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Oct 30, 2007 09:08 PM

Searching for Heritage Turkey [PHL]

I would like to find an alternative to the supermarket bird this thanksgiving and had heard a lot of good things about heirloom or heritage breeds. Does anyone know a farm or butcher that sells these? Any suggestions on what breeds?

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  1. Griggstown farms at the Headhouse farmer's market is taking orders for Red Bourbon turkeys. You pick it up the Wednesday before Thanksgiving at the market.

    2 Replies
      1. re: afinkle

        Absolutely! I've been raising and eating pastured heritage turkeys for nearly ten years now. I've raised Bourbon Reds, Slates and Narragansetts. There are a number of reasons they are more expensive than the free turkey you get at the grocery store for spending over $200. First, the poults (chicks) are much more expensive--sometimes as much as $9/poult. Secondly, they take longer to bring to weight since they aren't crammed 40,000 to a building with nothing to do their entire life but eat a soy-based diet full of antibiotics. Third, they fly. Unlike commercial birds that have been bred to grow gigantic breasts faster than flight feathers, heritage birds raised out on pasture need to have their flight feathers on their wings clipped at least twice. The first time isn't so hard, but when they weigh 12-18 pounds, it's quite a chore. You're paying the farmers for their time so your holiday dinner doesn't fly away. And fourth, they are eating much, much better than the commercial bird. Regardless of the bird being a heritage or commercial breed, pastured poultry can consume up to 30% of their diet from the field. That includes bugs and grubs as well as plant material. Maintaining pastures isn't a free deal. Good pasture takes a lot of hard work and investment. Farmers who are devoted to raising heritage birds also tend to feed their livestock better feeds so you can add that to the cost. Raising a decent turkey isn't easy and it isn't cheap, but the bird you put on the table for your family come Thanksgiving day will be well worth the price.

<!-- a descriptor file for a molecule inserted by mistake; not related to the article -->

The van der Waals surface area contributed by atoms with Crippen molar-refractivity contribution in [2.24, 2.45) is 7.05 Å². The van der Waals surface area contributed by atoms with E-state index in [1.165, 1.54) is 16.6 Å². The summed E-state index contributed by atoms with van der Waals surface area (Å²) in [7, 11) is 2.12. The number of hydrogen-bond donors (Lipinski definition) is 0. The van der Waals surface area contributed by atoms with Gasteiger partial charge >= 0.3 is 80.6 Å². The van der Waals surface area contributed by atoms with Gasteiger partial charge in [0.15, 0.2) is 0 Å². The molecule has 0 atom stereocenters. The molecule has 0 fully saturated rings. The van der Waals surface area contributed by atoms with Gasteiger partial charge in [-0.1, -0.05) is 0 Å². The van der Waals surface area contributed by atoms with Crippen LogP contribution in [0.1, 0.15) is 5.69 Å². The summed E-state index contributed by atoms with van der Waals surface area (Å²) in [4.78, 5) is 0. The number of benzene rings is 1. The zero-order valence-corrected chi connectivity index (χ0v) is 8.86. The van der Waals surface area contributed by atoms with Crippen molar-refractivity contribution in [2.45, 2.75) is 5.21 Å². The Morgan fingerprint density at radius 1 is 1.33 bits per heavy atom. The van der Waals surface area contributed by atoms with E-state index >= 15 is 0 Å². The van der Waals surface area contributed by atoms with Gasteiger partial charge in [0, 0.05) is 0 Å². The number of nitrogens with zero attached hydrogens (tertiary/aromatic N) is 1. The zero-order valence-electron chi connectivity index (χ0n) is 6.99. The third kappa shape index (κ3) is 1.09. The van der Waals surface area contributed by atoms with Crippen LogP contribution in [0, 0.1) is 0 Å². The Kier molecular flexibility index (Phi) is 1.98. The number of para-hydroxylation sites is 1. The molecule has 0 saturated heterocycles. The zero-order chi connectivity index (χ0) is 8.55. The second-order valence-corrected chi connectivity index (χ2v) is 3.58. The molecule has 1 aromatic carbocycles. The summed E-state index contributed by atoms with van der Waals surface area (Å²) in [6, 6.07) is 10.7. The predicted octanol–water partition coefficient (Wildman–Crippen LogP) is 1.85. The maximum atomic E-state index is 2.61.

1. The Fair Food Farmstand in Reading Terminal Market has an order form for naturally raised, organic, or heritage breed turkeys at the White Dog Foundation website